Last week, for the third year running, I attended the University Carol Service at St. Paul’s Cathedral in the centre of the City. It is a truly magical, though potentially hazardous, affair with the Cathedral lights dimmed and the packed congregation bearing candles. Luckily, in case of pyrotechnic disaster, I believe the Principal’s robes are fully insured.
After the service we all gathered to eat mince pies and drink mulled wine and, during the ensuing conversations, I was confronted by a retired member of staff I had known for many years with the questioning comment, ‘I didn’t know you were a church man’.
As he well knew I am not, or at least am no longer, a church man, but I also do not consider myself a hypocrite. Firstly, I recognise that whatever my own convictions many of our staff and students have deeply held religious beliefs and that, as Principal, I represent them all.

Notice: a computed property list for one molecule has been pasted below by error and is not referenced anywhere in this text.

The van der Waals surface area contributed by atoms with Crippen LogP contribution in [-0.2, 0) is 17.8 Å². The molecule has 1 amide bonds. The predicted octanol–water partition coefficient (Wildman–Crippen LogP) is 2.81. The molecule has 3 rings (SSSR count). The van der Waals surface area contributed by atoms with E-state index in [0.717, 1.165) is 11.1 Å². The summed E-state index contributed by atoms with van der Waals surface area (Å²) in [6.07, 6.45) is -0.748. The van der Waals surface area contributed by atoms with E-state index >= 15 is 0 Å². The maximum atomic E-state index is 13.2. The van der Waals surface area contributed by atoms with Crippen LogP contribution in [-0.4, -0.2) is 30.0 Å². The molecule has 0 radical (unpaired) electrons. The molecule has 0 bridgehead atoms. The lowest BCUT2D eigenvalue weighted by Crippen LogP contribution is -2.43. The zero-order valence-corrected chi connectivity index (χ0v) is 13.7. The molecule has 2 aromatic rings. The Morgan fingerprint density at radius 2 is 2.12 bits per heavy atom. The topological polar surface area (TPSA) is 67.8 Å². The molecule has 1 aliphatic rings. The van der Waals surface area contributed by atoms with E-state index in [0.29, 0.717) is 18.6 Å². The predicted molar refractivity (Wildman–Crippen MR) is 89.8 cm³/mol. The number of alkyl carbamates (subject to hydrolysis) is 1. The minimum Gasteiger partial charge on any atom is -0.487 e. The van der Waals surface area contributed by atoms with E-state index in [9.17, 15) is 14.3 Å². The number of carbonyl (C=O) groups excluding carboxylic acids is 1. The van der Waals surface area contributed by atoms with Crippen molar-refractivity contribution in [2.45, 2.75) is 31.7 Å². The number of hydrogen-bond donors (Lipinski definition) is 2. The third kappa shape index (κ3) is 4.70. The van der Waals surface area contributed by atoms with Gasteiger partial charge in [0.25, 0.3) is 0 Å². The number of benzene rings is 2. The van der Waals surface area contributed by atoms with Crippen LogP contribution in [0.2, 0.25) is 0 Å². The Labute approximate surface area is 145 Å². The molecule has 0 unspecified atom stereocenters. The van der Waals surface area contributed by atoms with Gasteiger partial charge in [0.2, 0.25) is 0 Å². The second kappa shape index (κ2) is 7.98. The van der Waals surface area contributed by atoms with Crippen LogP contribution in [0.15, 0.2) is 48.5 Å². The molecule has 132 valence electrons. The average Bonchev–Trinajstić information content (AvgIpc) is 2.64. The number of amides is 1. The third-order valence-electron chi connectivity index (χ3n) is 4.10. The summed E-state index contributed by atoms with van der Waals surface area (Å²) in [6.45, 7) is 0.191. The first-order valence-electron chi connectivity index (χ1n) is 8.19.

Secondly, I was brought up a Christian and, as a child, enjoyed all the festivals associated with that faith. Christmas was foremost amongst them as a time for joyous celebration and consideration for others less fortunate. The singing of carols is, for me, as it is for so many people, the enduring manifestation of that spirit.
In the words of our Chaplain, Fiona Douglas, the University is a place of many faiths and none where the beliefs of all are valued and respected. That is the spirit in which I celebrate this time of the year.
And the mince pies were pretty good too!